Squeezed into three minutes of BBC Breakfast this morning we got a sad Andy Murray, the EIS having meetings about striking, the GMB warning their hospital porters about sharps and researchers telling us that people who miss GP appointments are more likely die.
I’ll get back to Operation Obvious Eejit but first, remember three things:
- There doesn’t need to be a conspiracy at BBC Scotland to get this anxiety-inducing mix for especially, the old, vulnerable and infirm. In their bubble, long-conditioned, mostly making decision subconsciously, they think it’s normal and not biased.
- We do know that such media messages, especially in the early morning, influences audiences in the direction of conservatism or fear of change.
- Doses of generalised anxiety creation (GAC) do not need to be repeated every day to be effective, Indeed, daily doses of the kind common in the Soviet Union can lead to connections being made and a consequent suspicion that they are not good for you.
More detail with sources for evidence are listed at the foot of this report.
Perhaps higher in the consciousness of editors at Pacific Quay is the sense that contributions to Operation Obvious Eejit (OOE) are important for their careers. OOE is the willing coalition of Richard Leonard and his old chums in the trade unions especially at the GMB and RMT but also at Unison and the EIS. So far, we’ve had strikes and protests by care, rail and teaching staff with Richard speaking weakly at them. That such activity is not happening in England or in Labour Wales but only where the feared and loathed SNP can be attacked, is clear evidence of the cynical political nature of these actions and, of course, their callous disregard for staff and those whom they serve.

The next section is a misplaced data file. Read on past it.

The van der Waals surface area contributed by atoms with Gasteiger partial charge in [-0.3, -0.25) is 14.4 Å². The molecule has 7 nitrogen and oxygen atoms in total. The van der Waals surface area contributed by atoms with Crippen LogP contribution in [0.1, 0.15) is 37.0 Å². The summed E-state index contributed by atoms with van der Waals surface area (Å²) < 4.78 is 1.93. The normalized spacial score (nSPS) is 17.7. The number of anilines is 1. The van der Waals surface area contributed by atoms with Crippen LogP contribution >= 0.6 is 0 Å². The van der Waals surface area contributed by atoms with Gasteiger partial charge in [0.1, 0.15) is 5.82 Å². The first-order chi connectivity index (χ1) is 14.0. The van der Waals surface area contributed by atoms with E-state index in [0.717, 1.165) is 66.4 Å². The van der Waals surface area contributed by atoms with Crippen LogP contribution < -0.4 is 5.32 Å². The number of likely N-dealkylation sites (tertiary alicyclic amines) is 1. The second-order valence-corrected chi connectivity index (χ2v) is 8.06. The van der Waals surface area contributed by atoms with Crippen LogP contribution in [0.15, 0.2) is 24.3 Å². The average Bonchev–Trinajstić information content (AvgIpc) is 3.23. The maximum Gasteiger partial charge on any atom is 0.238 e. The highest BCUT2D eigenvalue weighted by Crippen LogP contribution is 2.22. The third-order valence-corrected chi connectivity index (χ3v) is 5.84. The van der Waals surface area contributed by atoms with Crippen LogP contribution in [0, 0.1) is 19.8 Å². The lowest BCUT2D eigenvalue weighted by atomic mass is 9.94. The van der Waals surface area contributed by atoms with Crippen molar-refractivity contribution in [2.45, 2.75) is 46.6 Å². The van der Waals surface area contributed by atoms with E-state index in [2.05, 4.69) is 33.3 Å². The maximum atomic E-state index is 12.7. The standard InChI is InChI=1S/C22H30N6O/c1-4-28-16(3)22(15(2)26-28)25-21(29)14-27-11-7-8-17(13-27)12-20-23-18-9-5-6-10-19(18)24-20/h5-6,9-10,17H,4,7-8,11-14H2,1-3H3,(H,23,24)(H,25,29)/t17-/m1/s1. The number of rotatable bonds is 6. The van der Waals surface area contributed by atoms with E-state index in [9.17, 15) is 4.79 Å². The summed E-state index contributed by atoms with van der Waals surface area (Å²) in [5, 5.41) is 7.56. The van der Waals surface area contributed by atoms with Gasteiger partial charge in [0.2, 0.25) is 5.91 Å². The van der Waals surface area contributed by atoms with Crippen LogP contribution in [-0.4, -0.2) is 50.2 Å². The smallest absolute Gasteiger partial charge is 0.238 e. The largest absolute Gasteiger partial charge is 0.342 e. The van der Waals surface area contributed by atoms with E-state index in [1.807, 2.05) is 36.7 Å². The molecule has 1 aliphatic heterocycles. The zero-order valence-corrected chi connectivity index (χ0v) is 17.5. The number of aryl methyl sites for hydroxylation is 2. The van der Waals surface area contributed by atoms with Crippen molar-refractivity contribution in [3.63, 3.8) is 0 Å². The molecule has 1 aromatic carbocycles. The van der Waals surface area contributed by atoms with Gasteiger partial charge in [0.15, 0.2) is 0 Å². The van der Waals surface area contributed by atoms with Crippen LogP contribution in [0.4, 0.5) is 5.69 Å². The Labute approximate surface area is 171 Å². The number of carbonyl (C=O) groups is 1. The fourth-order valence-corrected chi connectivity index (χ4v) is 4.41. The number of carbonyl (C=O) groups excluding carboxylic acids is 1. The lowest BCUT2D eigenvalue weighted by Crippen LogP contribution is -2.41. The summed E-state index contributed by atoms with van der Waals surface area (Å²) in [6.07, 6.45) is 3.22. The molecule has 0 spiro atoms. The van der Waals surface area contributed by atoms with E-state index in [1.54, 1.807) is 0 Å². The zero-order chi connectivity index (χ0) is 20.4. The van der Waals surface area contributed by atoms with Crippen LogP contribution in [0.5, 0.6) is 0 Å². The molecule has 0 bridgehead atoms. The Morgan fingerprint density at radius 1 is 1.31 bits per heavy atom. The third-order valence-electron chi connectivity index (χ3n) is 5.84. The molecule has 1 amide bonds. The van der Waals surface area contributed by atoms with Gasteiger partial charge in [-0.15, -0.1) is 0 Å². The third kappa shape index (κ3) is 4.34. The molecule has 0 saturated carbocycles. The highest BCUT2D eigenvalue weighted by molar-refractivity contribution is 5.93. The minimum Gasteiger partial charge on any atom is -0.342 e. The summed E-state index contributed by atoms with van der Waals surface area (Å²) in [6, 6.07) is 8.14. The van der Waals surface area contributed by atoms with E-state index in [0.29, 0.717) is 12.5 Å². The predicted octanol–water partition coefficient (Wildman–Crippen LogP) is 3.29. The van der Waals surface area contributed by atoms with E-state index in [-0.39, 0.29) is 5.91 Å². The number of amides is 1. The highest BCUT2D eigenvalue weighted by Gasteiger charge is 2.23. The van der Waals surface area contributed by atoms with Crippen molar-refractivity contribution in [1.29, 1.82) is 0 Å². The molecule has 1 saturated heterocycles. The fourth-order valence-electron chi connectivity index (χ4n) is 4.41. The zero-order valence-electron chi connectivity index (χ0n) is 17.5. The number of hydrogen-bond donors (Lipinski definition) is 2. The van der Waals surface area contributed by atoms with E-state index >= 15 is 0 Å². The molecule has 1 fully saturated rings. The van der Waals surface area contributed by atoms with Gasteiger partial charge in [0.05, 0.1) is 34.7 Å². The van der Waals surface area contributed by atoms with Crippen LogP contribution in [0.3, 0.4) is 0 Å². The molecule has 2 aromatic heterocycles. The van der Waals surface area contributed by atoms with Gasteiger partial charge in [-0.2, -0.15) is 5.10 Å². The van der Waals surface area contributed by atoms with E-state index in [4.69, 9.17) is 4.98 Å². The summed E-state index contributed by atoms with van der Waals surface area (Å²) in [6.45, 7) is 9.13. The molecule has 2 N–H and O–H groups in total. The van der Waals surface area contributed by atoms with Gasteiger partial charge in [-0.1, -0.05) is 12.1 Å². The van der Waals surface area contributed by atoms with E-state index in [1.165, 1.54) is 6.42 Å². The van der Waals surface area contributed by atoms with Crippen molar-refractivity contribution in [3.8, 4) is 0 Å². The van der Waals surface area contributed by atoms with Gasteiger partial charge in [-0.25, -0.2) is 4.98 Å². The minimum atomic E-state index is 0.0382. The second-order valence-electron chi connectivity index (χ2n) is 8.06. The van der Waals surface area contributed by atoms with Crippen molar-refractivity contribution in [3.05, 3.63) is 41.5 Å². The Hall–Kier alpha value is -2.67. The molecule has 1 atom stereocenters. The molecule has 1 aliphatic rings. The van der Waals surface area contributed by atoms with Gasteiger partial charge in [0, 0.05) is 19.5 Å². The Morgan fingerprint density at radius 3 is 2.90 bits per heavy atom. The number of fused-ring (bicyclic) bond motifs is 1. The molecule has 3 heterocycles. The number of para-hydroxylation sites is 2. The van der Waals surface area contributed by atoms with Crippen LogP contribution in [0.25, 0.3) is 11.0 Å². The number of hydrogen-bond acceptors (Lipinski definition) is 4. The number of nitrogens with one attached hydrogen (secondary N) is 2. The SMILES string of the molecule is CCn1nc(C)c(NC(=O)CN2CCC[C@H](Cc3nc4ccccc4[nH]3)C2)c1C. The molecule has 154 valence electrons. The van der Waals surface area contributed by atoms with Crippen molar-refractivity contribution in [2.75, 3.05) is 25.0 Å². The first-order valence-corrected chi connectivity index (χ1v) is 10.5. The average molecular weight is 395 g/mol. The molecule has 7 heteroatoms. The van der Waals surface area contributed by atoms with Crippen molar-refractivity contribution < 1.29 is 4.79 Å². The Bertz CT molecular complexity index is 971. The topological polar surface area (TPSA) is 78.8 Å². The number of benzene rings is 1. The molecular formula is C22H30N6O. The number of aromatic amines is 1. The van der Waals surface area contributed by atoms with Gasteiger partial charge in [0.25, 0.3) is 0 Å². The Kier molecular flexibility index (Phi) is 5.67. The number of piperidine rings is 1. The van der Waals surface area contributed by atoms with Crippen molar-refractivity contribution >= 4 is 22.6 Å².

So, when we hear of ‘a number’ (1? 2?) sustaining injuries including ‘puncture wounds’ (pricks?) at one hospital, we feel we’d like a bit more detail.
When we hear that the EIS is having meetings about deciding whether they might ask teachers if they might decide to strike, we smell a non-story inserted to keep the OOE narrative boiling and sustain the GAC in readiness for any election or referendum.
When we hear that folk, who didn’t get in touch with the NHS, are more likely to die we smell a research award for finding out the bloody obvious. When we hear that, thus, the NHS ‘needs to do more’, we smell again GAC and OOE.
When all of that Scottish miserabilism follows an extended, morbid, gaze at a likeable but very rich and successful tennis player, as he nearly greets for the camera, we sense the editor just getting in the groove for the rest of the choices of what is ‘really happening out there where you live.’
‘Stress and anxiety could cause early death’ says BBC Scotland. Could exaggerated, melodramatic and distorted, reports on health care ‘failures’, be contributing to thousands of avoidable deaths in Scotland?